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How A New Blood Test Detects Breast Cancer (Before It Happens)

Breast Cancer Blood Test
Did you know that cancer cells divide only around forty times before it causes death? Unfortunately, even the most advanced cancer screening systems only detect the disease until it has already started to develop in the body.
Usually, by that time, the cancer cells have already divided. For early detection, that may be a division of about 20 times.
Things are about to change in the field, however, with a recent development of blood test for breast cancer. Two groups of scientists from Nottingham and Kansas University have recently developed a breast cancer blood test which works by predicting whether a woman will or will not get breast cancer, even years before the symptoms of the disease kick in.

How does this breast cancer blood test work?

This new kind of testing method involves the extraction of blood, which is then tested for antibodies and other compounds. The reason for this is that at the first sign of cancer, the immune system produces antibodies— which the blood test can then pick up. This allows the test to determine the possibility of cancer even right before its onset.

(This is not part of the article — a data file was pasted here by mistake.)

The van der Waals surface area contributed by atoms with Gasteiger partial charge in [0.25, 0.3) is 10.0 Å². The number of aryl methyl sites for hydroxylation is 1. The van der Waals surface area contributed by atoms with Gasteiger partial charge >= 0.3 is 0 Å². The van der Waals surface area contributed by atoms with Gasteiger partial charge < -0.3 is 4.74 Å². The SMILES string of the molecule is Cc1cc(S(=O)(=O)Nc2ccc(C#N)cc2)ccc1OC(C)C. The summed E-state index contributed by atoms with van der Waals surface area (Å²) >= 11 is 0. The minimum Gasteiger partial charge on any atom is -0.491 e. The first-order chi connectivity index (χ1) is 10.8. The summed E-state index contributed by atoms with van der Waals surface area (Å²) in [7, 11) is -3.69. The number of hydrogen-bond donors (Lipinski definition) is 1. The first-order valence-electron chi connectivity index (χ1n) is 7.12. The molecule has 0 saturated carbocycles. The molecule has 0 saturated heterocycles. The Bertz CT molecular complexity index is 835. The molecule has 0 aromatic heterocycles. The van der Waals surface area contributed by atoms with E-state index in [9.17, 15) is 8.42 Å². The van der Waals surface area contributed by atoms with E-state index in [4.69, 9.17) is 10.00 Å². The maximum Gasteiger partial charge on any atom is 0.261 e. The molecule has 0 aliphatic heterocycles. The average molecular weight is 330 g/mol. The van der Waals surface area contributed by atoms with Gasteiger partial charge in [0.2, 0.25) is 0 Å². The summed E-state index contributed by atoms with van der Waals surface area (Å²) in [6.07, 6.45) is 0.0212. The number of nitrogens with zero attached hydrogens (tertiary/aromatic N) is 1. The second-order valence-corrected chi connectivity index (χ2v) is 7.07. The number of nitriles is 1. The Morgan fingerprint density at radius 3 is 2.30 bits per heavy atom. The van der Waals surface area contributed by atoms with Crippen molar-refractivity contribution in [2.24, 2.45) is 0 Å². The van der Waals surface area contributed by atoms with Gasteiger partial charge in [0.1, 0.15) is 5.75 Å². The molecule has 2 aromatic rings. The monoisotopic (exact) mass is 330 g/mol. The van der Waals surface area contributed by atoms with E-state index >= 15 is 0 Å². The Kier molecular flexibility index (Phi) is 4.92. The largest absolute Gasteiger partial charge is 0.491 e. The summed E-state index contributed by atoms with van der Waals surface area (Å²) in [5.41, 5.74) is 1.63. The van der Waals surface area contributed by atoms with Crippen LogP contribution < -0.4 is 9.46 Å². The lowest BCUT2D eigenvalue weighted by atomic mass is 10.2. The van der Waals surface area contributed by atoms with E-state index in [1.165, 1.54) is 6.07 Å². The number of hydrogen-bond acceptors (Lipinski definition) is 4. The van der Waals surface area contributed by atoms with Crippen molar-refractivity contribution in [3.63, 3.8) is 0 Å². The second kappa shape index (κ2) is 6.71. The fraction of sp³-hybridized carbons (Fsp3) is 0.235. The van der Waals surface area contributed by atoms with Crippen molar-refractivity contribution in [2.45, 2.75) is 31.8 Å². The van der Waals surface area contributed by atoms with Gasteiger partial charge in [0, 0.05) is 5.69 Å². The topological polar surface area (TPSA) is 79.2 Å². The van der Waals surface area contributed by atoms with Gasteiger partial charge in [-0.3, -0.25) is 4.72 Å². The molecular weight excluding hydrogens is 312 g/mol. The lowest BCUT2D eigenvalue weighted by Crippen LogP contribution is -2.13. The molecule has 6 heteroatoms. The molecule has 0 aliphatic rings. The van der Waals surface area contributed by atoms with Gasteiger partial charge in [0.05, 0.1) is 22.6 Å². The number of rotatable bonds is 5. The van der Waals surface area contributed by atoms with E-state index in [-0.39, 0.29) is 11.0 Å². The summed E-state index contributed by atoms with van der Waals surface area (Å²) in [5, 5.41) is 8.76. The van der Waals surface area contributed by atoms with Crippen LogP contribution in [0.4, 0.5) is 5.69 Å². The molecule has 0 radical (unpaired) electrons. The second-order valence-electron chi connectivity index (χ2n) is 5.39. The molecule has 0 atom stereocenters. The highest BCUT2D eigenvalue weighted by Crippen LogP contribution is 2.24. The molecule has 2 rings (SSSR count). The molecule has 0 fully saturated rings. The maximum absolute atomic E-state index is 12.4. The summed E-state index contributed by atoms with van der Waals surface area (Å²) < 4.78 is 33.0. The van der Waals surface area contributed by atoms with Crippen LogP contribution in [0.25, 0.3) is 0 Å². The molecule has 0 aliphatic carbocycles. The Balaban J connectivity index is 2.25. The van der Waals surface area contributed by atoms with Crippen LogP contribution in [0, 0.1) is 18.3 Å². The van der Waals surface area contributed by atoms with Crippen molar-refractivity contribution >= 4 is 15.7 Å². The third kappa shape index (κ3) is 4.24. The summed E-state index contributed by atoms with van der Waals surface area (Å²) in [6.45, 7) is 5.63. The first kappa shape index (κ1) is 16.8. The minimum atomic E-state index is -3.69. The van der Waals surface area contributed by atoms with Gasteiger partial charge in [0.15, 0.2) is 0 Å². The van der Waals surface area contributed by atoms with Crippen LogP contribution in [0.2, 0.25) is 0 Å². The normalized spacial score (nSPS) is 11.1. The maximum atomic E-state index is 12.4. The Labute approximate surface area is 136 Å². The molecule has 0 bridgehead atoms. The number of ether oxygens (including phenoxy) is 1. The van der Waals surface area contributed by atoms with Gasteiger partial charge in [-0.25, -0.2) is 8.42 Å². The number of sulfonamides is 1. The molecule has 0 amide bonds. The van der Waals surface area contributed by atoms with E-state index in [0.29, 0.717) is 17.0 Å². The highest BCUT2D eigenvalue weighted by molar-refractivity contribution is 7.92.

Apparently, this new test can predict the development of cancer at least 2 to 5 years before cancer even shows up, with around 80% accuracy. This is even more accurate – and presents results even earlier – compared to mammograms, which sits at 75% – and can only be used once cancer has already occurred.
This breast cancer blood test was developed a little while after a specific test for lung cancer called the Early CDT-lung test showed notable success with smokers.

If you test positive, what then?

Because the blood test can spot risk and not exactly the disease itself – it means that one may or may not even develop breast cancer within the next few years even after testing positive or getting the first sign of a protein. This may cause a huge conundrum – and may lead people to want to rush to cancer treatments immediately at the first sign of an antibody.
Still, being extra concerned about your risk is logical, and if you are, it helps to see your doctor about this. He or she will also be able to give you insights on how you might be able to lessen your risk through diet and lifestyle changes.

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